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ASU teams up to show the science of the Super Bowl

Science Cheerleaders
January 28, 2015

Science is probably not the first thing on hometown host fans’ minds as Super Bowl XLIX comes to the Valley, but the ASU Center for Engagement & Training in Science & Society and Arizona Science Center hope to draw more attention to its role as part of the festivities.

From 11 a.m. to 4 p.m., Jan. 30, the Arizona Science Center will host an event that includes scientists working on cutting-edge helmet technology, innovators developing mouth guard concussion sensors and the Science Cheerleaders – current and former professional cheerleaders pursuing STEM careers.

Sponsoring the event is VICIS, a Seattle-based company currently developing a helmet to help reduce concussions. Co-founders Jonathan Posner and Samuel Browd will discuss neurosurgery and physics and provide hands-on engineering demonstrations related to product development and testing.

Also participating in the event are the Science Cheerleaders, an organization that brings together 250 current and former professional cheerleaders pursuing STEM careers. Founded by ASU faculty member Darlene Cavalier, the Science Cheerleaders participate in events throughout the U.S. where they promote STEM careers and citizen science while also playfully confronting stereotypes of both cheerleaders and STEM professionals.

Throughout the year, the Science Cheerleaders do many events with young girls, particularly youth cheerleaders.

“One important message is that several teams require cheerleaders to have full time jobs. Why not make it science or engineering?” says Cavalier.

They point out the many crossovers between the cheerleading and STEM worlds, such as the emphasis on teamwork, persistence and communication. Cavalier says this overlap is often surprising to many young girls who often think scientists and engineers mostly work alone in a lab.

Science Cheerleaders also attempt to promote citizen science opportunities to adults. Recently the organization participated in an Expert and Citizen Assessment of Science and Technology event at ASU that aimed to engage citizens about future space exploration. At another event, Science Cheerleaders shot microbe collection kits into the audience at a Philadelphia 76ers game.

“We use Science Cheerleaders to cast a very wide net,” says Cavalier. “We activate citizen science projects all over the country and at the same time challenge stereotypes.”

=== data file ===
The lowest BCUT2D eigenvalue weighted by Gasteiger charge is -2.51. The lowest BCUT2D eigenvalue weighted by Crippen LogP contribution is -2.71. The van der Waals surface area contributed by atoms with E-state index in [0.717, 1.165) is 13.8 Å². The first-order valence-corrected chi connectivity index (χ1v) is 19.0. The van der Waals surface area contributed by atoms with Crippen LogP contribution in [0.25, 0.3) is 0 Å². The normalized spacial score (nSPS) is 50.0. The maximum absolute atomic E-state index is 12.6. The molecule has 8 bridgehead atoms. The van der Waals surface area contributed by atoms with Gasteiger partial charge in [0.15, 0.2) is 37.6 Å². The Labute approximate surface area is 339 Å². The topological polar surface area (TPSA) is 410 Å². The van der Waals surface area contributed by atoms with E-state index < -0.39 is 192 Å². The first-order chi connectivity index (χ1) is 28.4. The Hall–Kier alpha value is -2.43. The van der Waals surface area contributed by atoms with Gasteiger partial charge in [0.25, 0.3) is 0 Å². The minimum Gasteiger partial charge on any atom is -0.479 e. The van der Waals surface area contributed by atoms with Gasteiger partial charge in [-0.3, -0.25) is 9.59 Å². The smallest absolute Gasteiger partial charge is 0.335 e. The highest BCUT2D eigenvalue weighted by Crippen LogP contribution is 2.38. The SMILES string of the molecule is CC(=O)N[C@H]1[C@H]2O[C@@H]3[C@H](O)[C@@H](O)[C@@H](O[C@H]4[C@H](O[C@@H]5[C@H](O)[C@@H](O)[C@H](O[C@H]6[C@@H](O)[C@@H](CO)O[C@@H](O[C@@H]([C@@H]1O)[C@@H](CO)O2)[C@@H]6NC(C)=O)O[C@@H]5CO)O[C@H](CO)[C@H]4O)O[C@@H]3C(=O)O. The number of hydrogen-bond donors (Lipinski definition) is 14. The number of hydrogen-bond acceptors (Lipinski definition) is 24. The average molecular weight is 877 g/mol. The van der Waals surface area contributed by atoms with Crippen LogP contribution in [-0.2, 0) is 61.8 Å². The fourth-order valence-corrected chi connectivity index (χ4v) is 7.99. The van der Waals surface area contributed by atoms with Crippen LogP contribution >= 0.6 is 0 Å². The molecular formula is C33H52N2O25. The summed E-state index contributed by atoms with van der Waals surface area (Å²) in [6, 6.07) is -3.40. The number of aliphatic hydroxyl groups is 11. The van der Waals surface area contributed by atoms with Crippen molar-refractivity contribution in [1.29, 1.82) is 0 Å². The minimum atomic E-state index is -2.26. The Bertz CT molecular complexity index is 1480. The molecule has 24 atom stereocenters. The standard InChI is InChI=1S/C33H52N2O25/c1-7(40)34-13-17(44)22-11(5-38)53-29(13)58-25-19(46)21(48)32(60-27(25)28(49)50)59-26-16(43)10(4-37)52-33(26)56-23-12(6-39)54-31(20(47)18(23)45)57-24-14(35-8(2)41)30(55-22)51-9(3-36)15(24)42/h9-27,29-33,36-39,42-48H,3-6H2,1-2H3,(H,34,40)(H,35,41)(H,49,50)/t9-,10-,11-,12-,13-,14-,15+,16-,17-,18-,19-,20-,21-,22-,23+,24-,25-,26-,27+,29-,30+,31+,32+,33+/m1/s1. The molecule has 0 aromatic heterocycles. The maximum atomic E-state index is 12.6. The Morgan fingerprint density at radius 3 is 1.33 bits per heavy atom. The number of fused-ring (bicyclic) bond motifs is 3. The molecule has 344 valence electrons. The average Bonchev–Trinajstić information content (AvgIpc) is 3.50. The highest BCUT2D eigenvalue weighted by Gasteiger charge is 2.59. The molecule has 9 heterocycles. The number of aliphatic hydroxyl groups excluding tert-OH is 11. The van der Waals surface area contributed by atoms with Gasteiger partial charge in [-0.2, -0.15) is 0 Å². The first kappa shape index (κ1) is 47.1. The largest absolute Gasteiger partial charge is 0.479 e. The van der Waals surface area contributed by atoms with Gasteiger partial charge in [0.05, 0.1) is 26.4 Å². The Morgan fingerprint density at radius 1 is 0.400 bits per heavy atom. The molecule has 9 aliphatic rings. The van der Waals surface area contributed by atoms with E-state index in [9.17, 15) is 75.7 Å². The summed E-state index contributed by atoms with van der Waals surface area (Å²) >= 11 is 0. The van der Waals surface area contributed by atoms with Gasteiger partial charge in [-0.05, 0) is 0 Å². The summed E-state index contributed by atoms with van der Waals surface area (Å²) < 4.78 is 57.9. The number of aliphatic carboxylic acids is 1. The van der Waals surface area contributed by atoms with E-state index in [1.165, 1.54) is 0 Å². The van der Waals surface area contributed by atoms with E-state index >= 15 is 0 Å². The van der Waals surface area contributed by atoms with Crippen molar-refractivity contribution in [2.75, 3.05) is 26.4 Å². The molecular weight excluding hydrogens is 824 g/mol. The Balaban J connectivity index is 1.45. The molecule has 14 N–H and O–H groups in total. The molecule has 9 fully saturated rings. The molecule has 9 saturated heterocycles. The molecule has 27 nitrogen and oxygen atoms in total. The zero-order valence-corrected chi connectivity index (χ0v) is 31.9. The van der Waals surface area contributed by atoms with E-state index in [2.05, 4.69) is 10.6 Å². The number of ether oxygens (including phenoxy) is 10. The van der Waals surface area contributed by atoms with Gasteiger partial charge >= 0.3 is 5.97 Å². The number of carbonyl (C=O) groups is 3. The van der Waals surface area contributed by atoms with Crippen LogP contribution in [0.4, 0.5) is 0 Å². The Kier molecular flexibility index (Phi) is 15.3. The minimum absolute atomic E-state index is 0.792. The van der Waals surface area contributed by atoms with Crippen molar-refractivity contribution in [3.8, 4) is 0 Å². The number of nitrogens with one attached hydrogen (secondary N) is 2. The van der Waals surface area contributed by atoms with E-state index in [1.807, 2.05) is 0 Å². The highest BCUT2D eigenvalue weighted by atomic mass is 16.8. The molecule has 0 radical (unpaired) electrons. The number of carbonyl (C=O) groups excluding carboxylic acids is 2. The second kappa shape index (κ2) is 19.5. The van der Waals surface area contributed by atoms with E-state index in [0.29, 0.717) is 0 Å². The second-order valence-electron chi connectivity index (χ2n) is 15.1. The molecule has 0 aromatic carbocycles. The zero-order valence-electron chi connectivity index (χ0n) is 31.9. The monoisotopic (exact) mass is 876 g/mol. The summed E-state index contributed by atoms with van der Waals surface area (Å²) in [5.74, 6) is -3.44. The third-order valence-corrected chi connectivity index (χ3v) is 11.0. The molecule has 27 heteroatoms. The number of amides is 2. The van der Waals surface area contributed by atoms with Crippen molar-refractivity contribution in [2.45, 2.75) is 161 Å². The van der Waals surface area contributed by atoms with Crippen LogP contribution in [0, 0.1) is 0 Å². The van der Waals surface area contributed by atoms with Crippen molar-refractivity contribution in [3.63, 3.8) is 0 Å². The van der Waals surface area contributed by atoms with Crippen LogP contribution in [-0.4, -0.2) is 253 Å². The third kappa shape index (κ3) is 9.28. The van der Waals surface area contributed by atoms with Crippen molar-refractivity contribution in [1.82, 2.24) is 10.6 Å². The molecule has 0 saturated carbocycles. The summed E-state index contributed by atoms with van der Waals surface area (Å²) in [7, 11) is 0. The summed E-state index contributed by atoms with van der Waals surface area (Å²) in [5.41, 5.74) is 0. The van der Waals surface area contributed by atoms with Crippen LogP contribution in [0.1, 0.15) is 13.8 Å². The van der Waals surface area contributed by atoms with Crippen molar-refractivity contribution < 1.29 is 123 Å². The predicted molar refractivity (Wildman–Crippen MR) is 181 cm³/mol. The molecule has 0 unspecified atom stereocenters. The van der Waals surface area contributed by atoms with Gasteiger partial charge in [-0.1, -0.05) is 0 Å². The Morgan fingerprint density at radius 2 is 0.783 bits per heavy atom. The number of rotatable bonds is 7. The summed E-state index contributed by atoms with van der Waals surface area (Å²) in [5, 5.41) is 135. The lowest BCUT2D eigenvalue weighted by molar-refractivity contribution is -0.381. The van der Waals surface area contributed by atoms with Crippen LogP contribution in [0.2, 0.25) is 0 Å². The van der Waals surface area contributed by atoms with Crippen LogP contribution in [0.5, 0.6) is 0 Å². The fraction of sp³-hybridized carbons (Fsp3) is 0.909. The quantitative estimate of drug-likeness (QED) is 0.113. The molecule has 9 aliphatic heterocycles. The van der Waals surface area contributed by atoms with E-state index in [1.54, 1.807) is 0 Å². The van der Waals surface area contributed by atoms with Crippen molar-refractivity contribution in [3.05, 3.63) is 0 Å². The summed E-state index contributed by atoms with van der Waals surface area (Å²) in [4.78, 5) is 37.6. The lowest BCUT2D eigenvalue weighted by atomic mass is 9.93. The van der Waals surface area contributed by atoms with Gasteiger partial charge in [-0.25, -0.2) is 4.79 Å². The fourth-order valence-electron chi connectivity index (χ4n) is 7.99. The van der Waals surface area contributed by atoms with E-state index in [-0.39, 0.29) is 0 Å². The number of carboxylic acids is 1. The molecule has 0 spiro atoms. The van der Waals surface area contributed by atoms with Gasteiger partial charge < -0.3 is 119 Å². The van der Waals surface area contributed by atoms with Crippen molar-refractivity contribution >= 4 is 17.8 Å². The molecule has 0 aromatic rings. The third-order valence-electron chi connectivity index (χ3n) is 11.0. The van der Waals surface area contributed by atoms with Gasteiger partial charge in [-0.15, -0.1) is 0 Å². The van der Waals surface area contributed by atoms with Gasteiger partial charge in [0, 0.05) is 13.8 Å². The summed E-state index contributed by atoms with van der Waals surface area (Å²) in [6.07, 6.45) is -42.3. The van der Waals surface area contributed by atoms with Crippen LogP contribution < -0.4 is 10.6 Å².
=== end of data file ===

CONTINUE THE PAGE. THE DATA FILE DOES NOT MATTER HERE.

At the event, current and former cheerleaders from the New England Patriots, Arizona Cardinals, Tennessee Titans and Houston Texans will be sharing their STEM and cheer career experiences, giving tours of the Arizona Science Center and doing a “science cheer” with over 100 local Pop Warner youth cheerleaders.

Others participating in the event include Miss Phoenix, a graduate student in ASU’s School of Sustainable Engineering and the Built Environment, and Force Impact Technologies (FIT), a company co-founded by an ASU W. P. Carey School of Business student and alum that is developing mouth guard technology to detect concussions.

Event schedule:

11:00 a.m.: Pep Rally at Heritage & Science Park (Outside of Arizona Science Center)

11:30 a.m.-4 p.m.:

• Science tours: Science Cheerleaders will be giving expert tours in the Science Center depending on their science background in designated galleries.

• Meet-and-greets: with Science Cheerleaders

• Presentations: Jonathan Posner and Samuel Browd will be speaking about the fields of neuroscience and physics to Arizona Science Center guests. Force Impact Technologies, a research group founded by Arizona State University students, will be presenting their spin on safety gear.

• Demonstrations: VICIS will be demonstrating the engineering process for developing safety equipment, and hands-on activities will allow guests to step into the shoes of an engineer to learn about impact testing.

2:00 p.m.: Health and fitness talk with Science Cheerleaders

2:30 p.m.: Science cheer with Science Cheerleaders

For more details about the event, visit the Arizona Science Center website.